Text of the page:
One of football’s most tired clichés is that George Graham’s Arsenal was absolutely dire to watch and devoid of entertainment. Perhaps there was a case to suggest that in his later years; however the two Championship winning times were anything but and was full of goals and entertainment. This was down largely to the creative abilities of David Rocastle; an extremely talented football that didn’t get the credit outside of N5 that he fully deserved.
I read tributes upon tributes, watched countless YouTube compilations of the man in the run-up of the 11th anniversary of his death; however I don’t think I saw one that really captured the sheer essence of what an extraordinary talent he was, and in my view it was Graham’s decision to sell him to Leeds that saw the downturn in his reign, certainly in the team’s style and creativity. Rocastle provided the creative spark, something that would be missing from Highbury until the arrival of Bergkamp some years later. It made no sense to cash in on him when he did and I wonder if George Graham privately that rues the day that he did.
Rocastle was one of the most dynamic wingers of his time and if he was playing in the Premier League today he would be considered one of the country’s very best. That isn’t a throwaway comment but the very fact that there was very little that Rocastle couldn’t do with a football and his dribbling skills and famous step-over were ahead of their time. That famous lobbed goal at Old Trafford was an illustration of his great ability and we can only imagine what the media would be making of it now had it been scored by a Cristiano Ronaldo or Lionel Messi, especially against a goalkeeper of Peter Schmeichel’s ability. In many ways you could say that goal is the perfect parallel to his actual career in it was totally unsung and was only really appreciated some years later.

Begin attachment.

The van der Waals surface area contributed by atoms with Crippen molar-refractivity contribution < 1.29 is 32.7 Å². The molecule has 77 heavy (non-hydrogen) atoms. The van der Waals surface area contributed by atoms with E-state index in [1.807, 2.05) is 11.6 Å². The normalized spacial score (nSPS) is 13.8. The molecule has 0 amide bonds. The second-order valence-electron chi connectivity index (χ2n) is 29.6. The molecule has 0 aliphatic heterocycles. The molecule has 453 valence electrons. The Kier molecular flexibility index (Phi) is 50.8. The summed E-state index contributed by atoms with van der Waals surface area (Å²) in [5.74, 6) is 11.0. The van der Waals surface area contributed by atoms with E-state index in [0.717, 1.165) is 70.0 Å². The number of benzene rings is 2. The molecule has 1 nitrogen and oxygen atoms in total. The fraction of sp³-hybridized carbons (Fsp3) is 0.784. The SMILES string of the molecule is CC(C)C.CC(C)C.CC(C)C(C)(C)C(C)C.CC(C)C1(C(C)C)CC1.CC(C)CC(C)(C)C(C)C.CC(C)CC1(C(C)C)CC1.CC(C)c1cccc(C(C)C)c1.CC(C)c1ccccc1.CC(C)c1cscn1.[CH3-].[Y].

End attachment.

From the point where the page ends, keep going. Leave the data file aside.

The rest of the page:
Unfortunately that is football for you and we only tend to appreciate things when they are retired or in David Rocastle’s case, sadly passed away. The term ‘great’ or ‘world class’ is embarrassingly overused in football and few deserve to be showered by such praise; however for four years from the late 80s and early 90s there weren’t many players, other than him and Paul Gascoigne, who were worthy of such an accolade. It is a shame that he didn’t get the appreciation within the game his ability deserved; or had to pass away to get the widespread recognition as to what a worldly talent he actually was. They say only the ‘good die young’ well David Rocastle was very, very good – not only as a footballer, but as a person as well.